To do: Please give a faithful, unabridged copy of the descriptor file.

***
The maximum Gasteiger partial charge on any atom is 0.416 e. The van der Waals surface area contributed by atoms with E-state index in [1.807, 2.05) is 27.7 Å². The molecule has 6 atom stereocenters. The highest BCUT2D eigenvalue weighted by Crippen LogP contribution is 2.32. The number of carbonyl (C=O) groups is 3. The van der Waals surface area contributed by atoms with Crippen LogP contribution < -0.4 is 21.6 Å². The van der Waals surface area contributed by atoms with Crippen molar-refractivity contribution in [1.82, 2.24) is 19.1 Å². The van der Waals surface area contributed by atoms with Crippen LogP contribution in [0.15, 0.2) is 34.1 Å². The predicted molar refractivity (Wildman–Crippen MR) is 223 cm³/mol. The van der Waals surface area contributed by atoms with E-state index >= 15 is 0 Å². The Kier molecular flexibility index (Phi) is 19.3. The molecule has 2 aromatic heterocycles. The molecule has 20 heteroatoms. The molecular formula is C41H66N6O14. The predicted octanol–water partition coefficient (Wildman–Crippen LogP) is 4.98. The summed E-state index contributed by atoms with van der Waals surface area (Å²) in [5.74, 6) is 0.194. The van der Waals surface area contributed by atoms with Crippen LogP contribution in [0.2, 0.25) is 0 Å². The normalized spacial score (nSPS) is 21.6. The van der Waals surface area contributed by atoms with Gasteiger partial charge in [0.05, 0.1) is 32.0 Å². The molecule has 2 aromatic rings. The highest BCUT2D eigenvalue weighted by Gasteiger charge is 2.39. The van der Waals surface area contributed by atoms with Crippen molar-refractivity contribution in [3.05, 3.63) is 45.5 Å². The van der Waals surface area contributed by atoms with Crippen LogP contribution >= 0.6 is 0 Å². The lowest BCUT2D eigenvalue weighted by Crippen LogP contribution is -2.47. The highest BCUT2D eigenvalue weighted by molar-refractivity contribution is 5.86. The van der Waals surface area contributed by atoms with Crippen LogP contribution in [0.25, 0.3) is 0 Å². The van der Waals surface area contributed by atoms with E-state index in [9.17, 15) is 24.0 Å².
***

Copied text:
The maximum Gasteiger partial charge on any atom is 0.416 e. The van der Waals surface area contributed by atoms with E-state index in [1.807, 2.05) is 27.7 Å². The molecule has 6 atom stereocenters. The highest BCUT2D eigenvalue weighted by Crippen LogP contribution is 2.32. The number of carbonyl (C=O) groups is 3. The van der Waals surface area contributed by atoms with Crippen LogP contribution < -0.4 is 21.6 Å². The van der Waals surface area contributed by atoms with Crippen molar-refractivity contribution in [1.82, 2.24) is 19.1 Å². The van der Waals surface area contributed by atoms with Crippen LogP contribution in [0.15, 0.2) is 34.1 Å². The predicted molar refractivity (Wildman–Crippen MR) is 223 cm³/mol. The van der Waals surface area contributed by atoms with E-state index >= 15 is 0 Å². The Kier molecular flexibility index (Phi) is 19.3. The molecule has 2 aromatic heterocycles. The molecule has 20 heteroatoms. The molecular formula is C41H66N6O14. The predicted octanol–water partition coefficient (Wildman–Crippen LogP) is 4.98. The summed E-state index contributed by atoms with van der Waals surface area (Å²) in [5.74, 6) is 0.194. The van der Waals surface area contributed by atoms with Crippen LogP contribution in [0.2, 0.25) is 0 Å². The normalized spacial score (nSPS) is 21.6. The van der Waals surface area contributed by atoms with Gasteiger partial charge in [0.05, 0.1) is 32.0 Å². The molecule has 2 aromatic rings. The highest BCUT2D eigenvalue weighted by Gasteiger charge is 2.39. The van der Waals surface area contributed by atoms with Crippen molar-refractivity contribution in [3.05, 3.63) is 45.5 Å². The van der Waals surface area contributed by atoms with Crippen LogP contribution >= 0.6 is 0 Å². The lowest BCUT2D eigenvalue weighted by Crippen LogP contribution is -2.47. The highest BCUT2D eigenvalue weighted by molar-refractivity contribution is 5.86. The van der Waals surface area contributed by atoms with Crippen LogP contribution in [0.25, 0.3) is 0 Å². The van der Waals surface area contributed by atoms with E-state index in [9.17, 15) is 24.0 Å².